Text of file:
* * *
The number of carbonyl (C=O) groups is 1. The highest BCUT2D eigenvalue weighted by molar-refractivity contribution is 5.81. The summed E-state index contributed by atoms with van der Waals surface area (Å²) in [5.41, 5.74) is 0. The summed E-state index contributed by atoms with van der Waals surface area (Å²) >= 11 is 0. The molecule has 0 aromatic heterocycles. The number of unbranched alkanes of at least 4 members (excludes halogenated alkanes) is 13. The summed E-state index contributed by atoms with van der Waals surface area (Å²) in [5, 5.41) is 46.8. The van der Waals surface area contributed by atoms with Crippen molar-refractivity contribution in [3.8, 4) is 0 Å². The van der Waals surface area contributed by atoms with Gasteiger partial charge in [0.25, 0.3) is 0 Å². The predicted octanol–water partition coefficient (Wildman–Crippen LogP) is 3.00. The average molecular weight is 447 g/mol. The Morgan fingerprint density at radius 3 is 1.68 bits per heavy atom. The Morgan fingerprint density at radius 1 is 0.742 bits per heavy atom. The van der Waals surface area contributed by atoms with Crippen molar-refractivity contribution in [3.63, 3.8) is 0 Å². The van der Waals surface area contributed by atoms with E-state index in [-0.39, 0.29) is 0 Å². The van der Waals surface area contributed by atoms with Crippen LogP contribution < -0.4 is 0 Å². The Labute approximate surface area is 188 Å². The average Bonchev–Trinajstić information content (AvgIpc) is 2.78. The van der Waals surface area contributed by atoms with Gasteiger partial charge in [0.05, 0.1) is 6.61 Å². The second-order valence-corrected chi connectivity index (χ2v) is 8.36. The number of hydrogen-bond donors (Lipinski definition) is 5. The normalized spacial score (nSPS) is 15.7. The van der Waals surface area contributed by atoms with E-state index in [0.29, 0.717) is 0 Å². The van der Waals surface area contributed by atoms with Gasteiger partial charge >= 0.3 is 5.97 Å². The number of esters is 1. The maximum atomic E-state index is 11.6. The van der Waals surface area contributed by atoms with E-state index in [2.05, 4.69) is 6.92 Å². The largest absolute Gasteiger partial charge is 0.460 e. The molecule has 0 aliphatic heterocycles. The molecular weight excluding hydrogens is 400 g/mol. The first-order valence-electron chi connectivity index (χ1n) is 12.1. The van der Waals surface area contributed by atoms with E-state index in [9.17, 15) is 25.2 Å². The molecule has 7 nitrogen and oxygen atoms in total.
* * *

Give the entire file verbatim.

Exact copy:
The number of carbonyl (C=O) groups is 1. The highest BCUT2D eigenvalue weighted by molar-refractivity contribution is 5.81. The summed E-state index contributed by atoms with van der Waals surface area (Å²) in [5.41, 5.74) is 0. The summed E-state index contributed by atoms with van der Waals surface area (Å²) >= 11 is 0. The molecule has 0 aromatic heterocycles. The number of unbranched alkanes of at least 4 members (excludes halogenated alkanes) is 13. The summed E-state index contributed by atoms with van der Waals surface area (Å²) in [5, 5.41) is 46.8. The van der Waals surface area contributed by atoms with Crippen molar-refractivity contribution in [3.8, 4) is 0 Å². The van der Waals surface area contributed by atoms with Gasteiger partial charge in [0.25, 0.3) is 0 Å². The predicted octanol–water partition coefficient (Wildman–Crippen LogP) is 3.00. The average molecular weight is 447 g/mol. The Morgan fingerprint density at radius 3 is 1.68 bits per heavy atom. The Morgan fingerprint density at radius 1 is 0.742 bits per heavy atom. The van der Waals surface area contributed by atoms with Crippen molar-refractivity contribution in [3.63, 3.8) is 0 Å². The van der Waals surface area contributed by atoms with E-state index in [-0.39, 0.29) is 0 Å². The van der Waals surface area contributed by atoms with Crippen LogP contribution < -0.4 is 0 Å². The Labute approximate surface area is 188 Å². The average Bonchev–Trinajstić information content (AvgIpc) is 2.78. The van der Waals surface area contributed by atoms with Gasteiger partial charge in [0.05, 0.1) is 6.61 Å². The second-order valence-corrected chi connectivity index (χ2v) is 8.36. The number of hydrogen-bond donors (Lipinski definition) is 5. The normalized spacial score (nSPS) is 15.7. The van der Waals surface area contributed by atoms with E-state index in [0.29, 0.717) is 0 Å². The van der Waals surface area contributed by atoms with Gasteiger partial charge >= 0.3 is 5.97 Å². The number of esters is 1. The maximum atomic E-state index is 11.6. The van der Waals surface area contributed by atoms with E-state index in [2.05, 4.69) is 6.92 Å². The largest absolute Gasteiger partial charge is 0.460 e. The molecule has 0 aliphatic heterocycles. The molecular weight excluding hydrogens is 400 g/mol. The first-order valence-electron chi connectivity index (χ1n) is 12.1. The van der Waals surface area contributed by atoms with E-state index in [9.17, 15) is 25.2 Å². The molecule has 7 nitrogen and oxygen atoms in total.